The first Olympic horses are settling into their athletes’ village – the newly-built stables at the Olympic Equestrian Centre in Deodoro – with Team New Zealand’s Ringwood Skyboy winning the opening heat of the Rio 2016 Games to be the first to set foot on Brazilian soil.
It’s not just the human athletes that are flying into Brazil for Rio 2016. The Olympic horses touched down at Rio de Janeiro Galeão International Airport just before midnight last night after a near-12 hour flight from London (GBR).
The 34 Eventing horses may have been on a cargo plane, but it was a specially designed Emirates Boeing SkyCargo 777-F, and they all flew business class! And there’s no need for flat beds as horses sleep standing up, but that doesn’t stop some of them asking for extra legroom!
Just like the human athletes, they had to go through passport control (and a health check) at London Stansted Airport before boarding with their carry-on luggage and check-in bags.
Sporting the equine equivalent of flight socks (leg bandages), they received the full business class treatment, with special meals delivered by flight attendants (actually grooms), a drinks trolley (buckets) offering water (not fizzy) with a choice of mixers. Apple or carrot sir?
Vets are also on board to ensure the precious equine cargo arrived in tip-top form. Which is important, as these four-legged athletes mean business!
Nathan Anthony, team vet for the Australian Eventing squad, was one of the six vets that flew with the horses. “Flying is actually easier on the horses than going by truck”, he said. “The only slightly difficult bit is the take-off, after that there are no bumps in the air! And we had a great captain on board who made the landing nice and smooth, and then the transfer to the Olympic stables with a police escort was really easy.”
Welcomed into Rio in the early hours of the morning, the horses were driven in specially kitted out trucks, complete with a full Federal highway police escort, under the watchful eye of Christ the Redeemer en route to the stables at the Olympic Equestrian Centre, where they rolled out the equine equivalent of a red carpet – black rubber matting!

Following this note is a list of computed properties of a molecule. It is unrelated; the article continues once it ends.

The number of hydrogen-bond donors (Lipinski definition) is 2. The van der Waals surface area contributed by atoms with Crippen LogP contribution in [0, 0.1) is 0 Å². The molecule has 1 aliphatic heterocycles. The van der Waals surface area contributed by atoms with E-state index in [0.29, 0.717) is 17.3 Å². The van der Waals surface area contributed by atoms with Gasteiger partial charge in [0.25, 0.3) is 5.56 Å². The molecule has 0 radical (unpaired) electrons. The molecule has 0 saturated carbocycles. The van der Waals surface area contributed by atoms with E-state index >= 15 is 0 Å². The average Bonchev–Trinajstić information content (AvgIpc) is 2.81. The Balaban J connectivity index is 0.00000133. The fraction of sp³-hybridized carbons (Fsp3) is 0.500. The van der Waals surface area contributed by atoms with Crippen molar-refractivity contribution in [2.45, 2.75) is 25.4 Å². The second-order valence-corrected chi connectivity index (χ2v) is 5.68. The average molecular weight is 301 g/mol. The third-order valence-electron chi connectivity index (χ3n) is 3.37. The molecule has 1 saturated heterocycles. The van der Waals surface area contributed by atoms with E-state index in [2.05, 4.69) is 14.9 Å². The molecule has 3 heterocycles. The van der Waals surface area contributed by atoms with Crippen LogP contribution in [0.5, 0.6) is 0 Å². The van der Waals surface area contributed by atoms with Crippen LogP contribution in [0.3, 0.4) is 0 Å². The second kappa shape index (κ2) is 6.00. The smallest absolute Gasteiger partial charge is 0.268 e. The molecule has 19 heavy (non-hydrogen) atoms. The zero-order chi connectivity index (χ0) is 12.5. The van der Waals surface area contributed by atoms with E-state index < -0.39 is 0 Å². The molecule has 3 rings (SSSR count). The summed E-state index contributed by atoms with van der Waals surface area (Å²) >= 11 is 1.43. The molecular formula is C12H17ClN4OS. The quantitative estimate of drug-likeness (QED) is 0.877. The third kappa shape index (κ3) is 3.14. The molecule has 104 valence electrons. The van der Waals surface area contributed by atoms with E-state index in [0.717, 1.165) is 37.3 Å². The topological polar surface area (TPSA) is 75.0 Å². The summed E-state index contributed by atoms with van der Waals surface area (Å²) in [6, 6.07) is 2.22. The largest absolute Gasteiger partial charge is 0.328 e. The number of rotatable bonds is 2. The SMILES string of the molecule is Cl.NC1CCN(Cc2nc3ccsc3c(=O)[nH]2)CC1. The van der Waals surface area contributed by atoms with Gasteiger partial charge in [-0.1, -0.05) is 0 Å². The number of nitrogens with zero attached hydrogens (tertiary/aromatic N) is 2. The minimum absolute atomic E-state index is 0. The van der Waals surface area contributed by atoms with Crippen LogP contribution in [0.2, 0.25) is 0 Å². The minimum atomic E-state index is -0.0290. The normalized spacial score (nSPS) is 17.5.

Some of the equine stars clearly thought they were on a catwalk, with Zimbabwean horse Sam The Man strutting his stuff in a very fetching compression suit, colourfully emblazoned with his national flag. And Chilli Morning, the stallion that Britain’s London 2012 team silver medalist William Fox-Pitt will ride in Rio, was sporting an equine baseball cap, complete with sheepskin lining.
One that let his natural beauty shine without any adornments was Leonidas II, the horse that legendary Kiwi Mark Todd will ride. The 60-year-old Todd, who took individual gold at Seoul 1984 and Los Angeles 1988, is contesting his seventh Olympics and also training the Brazilian team on the side.
This in-bound flight, the first of nine during the Olympic period, transported horses from Great Britain, Ireland, Canada, Australia, New Zealand, Zimbabwe, Brazil, Japan, Italy and China. And over the next couple of weeks, more than 200 horses from 43 nations will be arriving in Deodoro, ready to put in their bid for gold with their human partners in the three Olympic equestrian disciplines of Eventing, Dressage and Jumping.
How do horses get to the Rio Olympic Games?
By plane of course!
The first group of Olympic horses departed from London Stansted Airport (GBR) today (29 July) on a special cargo plane bound for Rio 2016, marking the start of the Olympic dream for the world’s best equine athletes.
With 34 horses from 10 nations on board, the equine cargo worth multiple millions, was loaded into customized pallets for the almost 12-hour flight aboard an Emirates SkyCargo Boeing 777-F which was organised by Peden Bloodstock left the UK at 15.20 BST.